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19 The Pancreas
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What is the main pancreatic duct? What does the Duct of Wirsung drain to? What is the accessory duct? Does the duct of Santorini drain proximal or distal to ampulla of Vater? What type of cell make up exocrine pancreas? These exocrine enzymes, how are they secreted? What is pancreatitis? Why do we see acute pancreatitis? How would you treat acute pancreatitis? What is the difference between chronic and acute pancreatitis? Cysts in kidney, liver, and pancreas frequently co-exist in what condition? Pancreatic Pseudocysts lack what? Which of the following are you more likely to find cancer in What type of pancreatic cancer should be suspected if the patient develops metastatic fat necrosis due to lipase release? Are intra-ductal papillary muncinous neoplasms benign or cancerous/malignant? When digestive enzymes come down, what is the main enzyme that needs to be activated? What activates trypsin? What is a pancreas divisum, and what can it predispose you to?
Duct of Wirsung ampulla of Vater Duct of Santorini proximal
acinar cells inactive form inflammation of pancreas associated with injury to exocrine parenchyma biliary tract disease and alcoholism, and gallstones restrict oral intake of food; Will be supported with IV fluids, etc acute is reversible and chronic is not polycystic disease a true epithelial lining serous or mucinous cystadenomas - mucinous cystadenomas acinar cell carcinoma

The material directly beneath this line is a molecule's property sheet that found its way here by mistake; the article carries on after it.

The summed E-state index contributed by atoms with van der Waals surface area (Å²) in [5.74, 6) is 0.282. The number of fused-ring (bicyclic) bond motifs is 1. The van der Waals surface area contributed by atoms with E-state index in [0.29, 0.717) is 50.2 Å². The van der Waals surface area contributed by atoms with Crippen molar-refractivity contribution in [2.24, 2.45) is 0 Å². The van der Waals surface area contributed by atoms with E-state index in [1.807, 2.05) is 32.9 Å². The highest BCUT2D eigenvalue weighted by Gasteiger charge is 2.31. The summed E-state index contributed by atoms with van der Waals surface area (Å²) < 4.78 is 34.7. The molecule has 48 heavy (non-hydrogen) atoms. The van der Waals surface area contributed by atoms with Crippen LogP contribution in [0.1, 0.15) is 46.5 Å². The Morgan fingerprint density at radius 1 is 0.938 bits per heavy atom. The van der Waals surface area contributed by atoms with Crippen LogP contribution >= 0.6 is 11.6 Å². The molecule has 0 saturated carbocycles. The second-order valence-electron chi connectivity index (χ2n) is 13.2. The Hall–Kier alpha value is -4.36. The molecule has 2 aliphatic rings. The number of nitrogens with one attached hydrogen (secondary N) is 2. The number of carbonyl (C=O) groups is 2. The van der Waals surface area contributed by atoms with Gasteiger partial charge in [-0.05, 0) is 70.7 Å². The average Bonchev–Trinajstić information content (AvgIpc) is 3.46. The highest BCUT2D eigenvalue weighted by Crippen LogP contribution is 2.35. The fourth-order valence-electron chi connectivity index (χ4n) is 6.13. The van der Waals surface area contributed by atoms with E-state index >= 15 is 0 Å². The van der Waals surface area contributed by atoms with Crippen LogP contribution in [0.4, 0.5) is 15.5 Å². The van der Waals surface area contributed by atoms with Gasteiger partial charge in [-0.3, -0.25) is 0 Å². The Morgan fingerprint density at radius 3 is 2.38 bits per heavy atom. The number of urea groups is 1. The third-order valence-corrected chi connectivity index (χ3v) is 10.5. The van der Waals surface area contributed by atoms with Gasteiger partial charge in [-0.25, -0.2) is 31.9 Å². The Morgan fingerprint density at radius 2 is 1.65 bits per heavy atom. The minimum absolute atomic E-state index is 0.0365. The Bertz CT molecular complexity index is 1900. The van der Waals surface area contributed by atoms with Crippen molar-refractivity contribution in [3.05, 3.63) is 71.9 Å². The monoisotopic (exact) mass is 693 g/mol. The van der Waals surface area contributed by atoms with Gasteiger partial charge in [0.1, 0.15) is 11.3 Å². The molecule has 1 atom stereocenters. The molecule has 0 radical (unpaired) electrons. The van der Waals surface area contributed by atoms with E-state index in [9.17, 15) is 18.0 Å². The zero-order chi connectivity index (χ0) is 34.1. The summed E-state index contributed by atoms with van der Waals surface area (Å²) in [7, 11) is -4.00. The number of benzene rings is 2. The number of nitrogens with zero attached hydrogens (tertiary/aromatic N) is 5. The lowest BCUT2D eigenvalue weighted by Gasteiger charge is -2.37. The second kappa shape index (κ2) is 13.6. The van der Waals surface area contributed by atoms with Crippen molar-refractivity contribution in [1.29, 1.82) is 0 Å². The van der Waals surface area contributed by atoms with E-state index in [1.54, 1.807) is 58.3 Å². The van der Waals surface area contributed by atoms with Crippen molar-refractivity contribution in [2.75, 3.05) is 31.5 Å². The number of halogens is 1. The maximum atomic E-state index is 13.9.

7. 8. 9.
enterokinase - is the most common congenital anomaly of the pancreas - This anomaly is caused by a failure of fusion of the fetal duct systems of the dorsal and ventral pancreatic primordial → the bulk of the pancreas (formed by the dorsal pancreatic primordium) drains through the dorsal pancreatic duct and the small-caliber minor papilla (see Fig. 19-1B). - The duct of Wirsung in persons with divisum, normally is very short (1 to 2 cm) and drains only a small portion of the head of the gland through the larger caliber major papilla of Vater. - Clinical significance of pancreatic divisum, the relative stenosis caused by the bulk of the pancreatic secretions passing through the minor papilla predisposes individuals to the development of chronic pancreatitis amylase (first), then lipase alcoholism/long-term alcohol abuse